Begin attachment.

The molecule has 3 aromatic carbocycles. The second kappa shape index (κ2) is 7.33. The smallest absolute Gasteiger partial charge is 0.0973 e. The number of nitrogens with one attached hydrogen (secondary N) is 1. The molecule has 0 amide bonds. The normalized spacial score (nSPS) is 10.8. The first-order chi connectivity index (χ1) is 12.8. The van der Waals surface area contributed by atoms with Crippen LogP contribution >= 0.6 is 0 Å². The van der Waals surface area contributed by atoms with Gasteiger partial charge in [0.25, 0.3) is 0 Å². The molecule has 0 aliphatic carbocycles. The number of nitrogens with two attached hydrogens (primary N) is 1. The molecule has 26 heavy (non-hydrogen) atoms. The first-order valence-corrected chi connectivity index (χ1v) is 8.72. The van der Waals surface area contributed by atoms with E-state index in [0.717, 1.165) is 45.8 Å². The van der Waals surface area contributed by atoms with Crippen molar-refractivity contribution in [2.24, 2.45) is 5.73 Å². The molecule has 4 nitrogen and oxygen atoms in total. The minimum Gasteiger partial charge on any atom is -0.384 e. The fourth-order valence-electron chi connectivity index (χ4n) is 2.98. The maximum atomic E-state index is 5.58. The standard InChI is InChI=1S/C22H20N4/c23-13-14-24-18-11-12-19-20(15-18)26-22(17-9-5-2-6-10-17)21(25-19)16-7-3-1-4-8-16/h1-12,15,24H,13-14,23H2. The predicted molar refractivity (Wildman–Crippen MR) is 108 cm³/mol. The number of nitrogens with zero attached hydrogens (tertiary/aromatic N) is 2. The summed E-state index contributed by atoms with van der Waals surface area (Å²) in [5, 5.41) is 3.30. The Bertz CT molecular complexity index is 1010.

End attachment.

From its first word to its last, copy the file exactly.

The molecule has 3 aromatic carbocycles. The second kappa shape index (κ2) is 7.33. The smallest absolute Gasteiger partial charge is 0.0973 e. The number of nitrogens with one attached hydrogen (secondary N) is 1. The molecule has 0 amide bonds. The normalized spacial score (nSPS) is 10.8. The first-order chi connectivity index (χ1) is 12.8. The van der Waals surface area contributed by atoms with Crippen LogP contribution >= 0.6 is 0 Å². The van der Waals surface area contributed by atoms with Gasteiger partial charge in [0.25, 0.3) is 0 Å². The molecule has 0 aliphatic carbocycles. The number of nitrogens with two attached hydrogens (primary N) is 1. The molecule has 26 heavy (non-hydrogen) atoms. The first-order valence-corrected chi connectivity index (χ1v) is 8.72. The van der Waals surface area contributed by atoms with E-state index in [0.717, 1.165) is 45.8 Å². The van der Waals surface area contributed by atoms with Crippen molar-refractivity contribution in [2.24, 2.45) is 5.73 Å². The molecule has 4 nitrogen and oxygen atoms in total. The minimum Gasteiger partial charge on any atom is -0.384 e. The fourth-order valence-electron chi connectivity index (χ4n) is 2.98. The maximum atomic E-state index is 5.58. The standard InChI is InChI=1S/C22H20N4/c23-13-14-24-18-11-12-19-20(15-18)26-22(17-9-5-2-6-10-17)21(25-19)16-7-3-1-4-8-16/h1-12,15,24H,13-14,23H2. The predicted molar refractivity (Wildman–Crippen MR) is 108 cm³/mol. The number of nitrogens with zero attached hydrogens (tertiary/aromatic N) is 2. The summed E-state index contributed by atoms with van der Waals surface area (Å²) in [5, 5.41) is 3.30. The Bertz CT molecular complexity index is 1010.